Denied: Lyft’s Lawsuit to Overturn Minimum Wage for App-Based Drivers in New York City

New York State Supreme Court Justice Andrea Masley denied Lyft’s petition Tuesday, holding up the first minimum wage standard set for app-based drivers in the country.

Denied: Lyft’s Lawsuit to Overturn Minimum Wage for App-Based Drivers in New York City

By NYC CLC

Lyft’s lawsuit challenging the city’s minimum wage rules for app-based drivers was dismissed by a judge Tuesday, ending a three-month legal battle. The ride-hailing giant filed a petition in late January, claiming the formula put together by the Taxi and Limousine Commission would drive up the cost of their rides and effectively hand the market to Uber.

“The judge’s message today is clear. If ride hail companies want to operate in New York City, they need to pay drivers fairly and follow our minimum wage laws. This is a proud day for drivers who organized with the Guild for years, taking on Silicon Valley behemoths, to win this historic pay protection,” said Independent Drivers Guild founder Jim Conigliaro Jr. “By upholding this law, the courts today ensured that the more than 70,000 drivers and their families who have been struggling to get by on less than minimum wage for years will finally have the certainty of a decent wage.”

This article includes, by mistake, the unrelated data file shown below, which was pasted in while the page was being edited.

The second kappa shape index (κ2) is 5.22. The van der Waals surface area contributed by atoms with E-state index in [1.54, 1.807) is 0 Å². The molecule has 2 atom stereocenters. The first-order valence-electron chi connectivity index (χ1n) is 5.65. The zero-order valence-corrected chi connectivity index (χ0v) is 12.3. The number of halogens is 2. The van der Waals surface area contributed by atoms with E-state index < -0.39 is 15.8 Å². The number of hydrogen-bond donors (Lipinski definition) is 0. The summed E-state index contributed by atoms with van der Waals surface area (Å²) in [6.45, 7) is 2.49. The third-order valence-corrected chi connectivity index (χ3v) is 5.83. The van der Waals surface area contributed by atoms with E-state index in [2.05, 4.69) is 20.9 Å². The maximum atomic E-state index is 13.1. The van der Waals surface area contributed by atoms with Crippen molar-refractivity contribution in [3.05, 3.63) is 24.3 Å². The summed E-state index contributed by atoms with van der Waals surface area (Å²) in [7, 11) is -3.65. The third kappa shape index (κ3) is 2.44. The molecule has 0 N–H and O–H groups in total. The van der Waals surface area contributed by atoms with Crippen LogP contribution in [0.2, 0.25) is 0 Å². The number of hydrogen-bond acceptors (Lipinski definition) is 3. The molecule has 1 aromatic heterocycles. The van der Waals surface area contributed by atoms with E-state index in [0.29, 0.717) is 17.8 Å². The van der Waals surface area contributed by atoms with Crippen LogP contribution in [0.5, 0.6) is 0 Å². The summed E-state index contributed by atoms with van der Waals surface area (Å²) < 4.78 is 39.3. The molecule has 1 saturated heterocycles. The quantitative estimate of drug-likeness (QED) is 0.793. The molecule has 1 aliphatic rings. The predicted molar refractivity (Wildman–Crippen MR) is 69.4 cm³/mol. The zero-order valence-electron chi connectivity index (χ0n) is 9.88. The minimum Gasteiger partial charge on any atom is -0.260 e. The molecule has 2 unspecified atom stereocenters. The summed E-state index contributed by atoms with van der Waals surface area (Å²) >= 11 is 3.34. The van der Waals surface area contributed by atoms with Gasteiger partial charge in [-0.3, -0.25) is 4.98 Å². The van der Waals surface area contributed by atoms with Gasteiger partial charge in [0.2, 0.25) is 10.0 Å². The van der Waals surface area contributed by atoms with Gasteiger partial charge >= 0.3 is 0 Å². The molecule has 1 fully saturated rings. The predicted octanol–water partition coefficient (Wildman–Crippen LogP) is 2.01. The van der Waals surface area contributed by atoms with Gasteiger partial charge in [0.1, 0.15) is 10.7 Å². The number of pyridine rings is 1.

“We are thankful to Judge Masley, Mayor de Blasio, the Taxi and Limousine Commission, the City Council and all of the city officials who listened to and stood up for drivers,” added Conigliaro Jr.

Read more about the ruling here.

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